Krishnan Guru-Murthy: ‘I’m sure some people avoid me, others seek me out’

The Channel 4 News presenter on asking proper questions in interviews, why he’d make a terrible doctor and the joys of competing in Bake Off

Krishnan Guru-Murthy’s astute interviews on Channel 4 News have become essential viewing during Brexit. Recent adversaries have included the MPs Ben Bradley and John Redwood. “That is not true,” he repeatedly told Redwood about his claim that most of the public want a no-deal Brexit (he was widely praised when the clip later went viral on Twitter).

Guru-Murthy is also a presenter of Channel 4’s Unreported World and conducts more in-depth interviews on his podcast Ways to Change the World. One of these episodes, with Jameela Jamil, is nominated for best moment at the 2019 British Podcast awards, to be held on 18 May. He lives in west London with his wife and two children.

As Brexit drags on, is it a thrilling time to be covering politics or frustrating? Or even, at times, boring?
The one thing it isn’t is boring. But I hesitate to use thrilling, because thrilling makes it sound like it’s fun. Yes, sometimes it can be fun; I love interviewing politicians and I love big stories that matter. The difference about the news at the moment is that normally you have a rough idea of what’s happening or what’s going to happen. With Brexit, with the votes in parliament, the idea of having a planning meeting or thinking through what you’re going to say has gone out of the window.

Take Ben Bradley, the Conservative MP you skewered for flip-flopping on Brexit. Is it important to call out hypocrisy?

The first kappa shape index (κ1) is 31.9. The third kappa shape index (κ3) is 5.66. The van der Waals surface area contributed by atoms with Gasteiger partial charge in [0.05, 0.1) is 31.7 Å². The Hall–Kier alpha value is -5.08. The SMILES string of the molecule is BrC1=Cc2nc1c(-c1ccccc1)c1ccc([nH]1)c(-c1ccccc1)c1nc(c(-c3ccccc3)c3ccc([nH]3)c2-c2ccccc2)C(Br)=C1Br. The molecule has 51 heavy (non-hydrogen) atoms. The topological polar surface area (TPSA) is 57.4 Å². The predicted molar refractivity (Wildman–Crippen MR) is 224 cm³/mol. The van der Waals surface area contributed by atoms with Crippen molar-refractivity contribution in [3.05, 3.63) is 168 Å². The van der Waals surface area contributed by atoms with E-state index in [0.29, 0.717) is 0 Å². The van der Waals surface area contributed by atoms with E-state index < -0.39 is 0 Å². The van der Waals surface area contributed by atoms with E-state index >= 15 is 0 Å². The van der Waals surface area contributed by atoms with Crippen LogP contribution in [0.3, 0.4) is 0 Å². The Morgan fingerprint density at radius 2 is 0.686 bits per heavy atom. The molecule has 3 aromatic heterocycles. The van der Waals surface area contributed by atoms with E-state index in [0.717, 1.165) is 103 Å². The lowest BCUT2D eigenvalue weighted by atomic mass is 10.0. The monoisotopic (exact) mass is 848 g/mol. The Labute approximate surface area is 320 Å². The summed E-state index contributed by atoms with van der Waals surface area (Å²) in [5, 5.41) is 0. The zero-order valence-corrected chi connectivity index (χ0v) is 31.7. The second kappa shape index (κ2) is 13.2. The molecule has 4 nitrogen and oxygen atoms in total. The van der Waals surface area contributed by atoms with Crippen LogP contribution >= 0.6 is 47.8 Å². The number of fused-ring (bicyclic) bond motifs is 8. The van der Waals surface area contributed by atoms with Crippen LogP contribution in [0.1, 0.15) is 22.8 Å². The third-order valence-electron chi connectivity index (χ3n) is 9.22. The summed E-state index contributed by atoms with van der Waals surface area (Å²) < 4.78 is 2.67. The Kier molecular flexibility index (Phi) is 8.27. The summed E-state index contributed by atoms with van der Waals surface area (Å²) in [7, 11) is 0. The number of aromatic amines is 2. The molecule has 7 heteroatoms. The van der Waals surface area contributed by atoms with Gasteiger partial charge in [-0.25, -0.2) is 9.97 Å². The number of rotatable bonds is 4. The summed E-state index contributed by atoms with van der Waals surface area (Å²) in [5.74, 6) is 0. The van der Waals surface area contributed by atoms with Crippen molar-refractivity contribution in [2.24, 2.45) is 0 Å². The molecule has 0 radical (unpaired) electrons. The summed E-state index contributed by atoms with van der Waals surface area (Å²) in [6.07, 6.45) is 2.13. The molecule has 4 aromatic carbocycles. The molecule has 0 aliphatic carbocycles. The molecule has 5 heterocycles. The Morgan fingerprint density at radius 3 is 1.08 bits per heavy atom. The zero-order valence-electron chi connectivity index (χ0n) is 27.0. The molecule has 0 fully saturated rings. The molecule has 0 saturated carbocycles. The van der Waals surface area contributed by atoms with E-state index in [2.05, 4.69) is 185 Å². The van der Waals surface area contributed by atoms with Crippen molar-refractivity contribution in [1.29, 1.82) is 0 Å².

Yes, that was a good example. I was literally told I was doing Ben Bradley a couple of minutes before and that introduction wasn’t scripted – it was just off the top of my head. I knew what his record was, so I thought it was important to make the point that he gets to change his mind, but he’s opposing other people changing their minds. It’s a simple point to make.

You’ve had a few interviews that have been shared widely, both recently and in the past with Quentin Tarantino and Robert Downey Jr. Are you aware that some people avoid you?
Yes, people do refuse to do [interviews with] you. I was in the House of Commons a couple of weeks ago and Downing Street were putting up Chris Grayling. He came out and did all the broadcasters and Downing Street told us: “We’re putting up a cabinet minister but he won’t do Channel 4 News.” And with Hollywood, I’m sure there are some people who avoid me, but on the other hand there are other people who seek me out because of it. I did a big interview with Martin Scorsese and his people said: “Oh we love your interviews.” So there are people who also value the fact that interviewers ask proper questions, even in Hollywood.

Last year, Robert Peston said that the BBC was not “confident enough” in calling out false arguments in debates. Would you agree?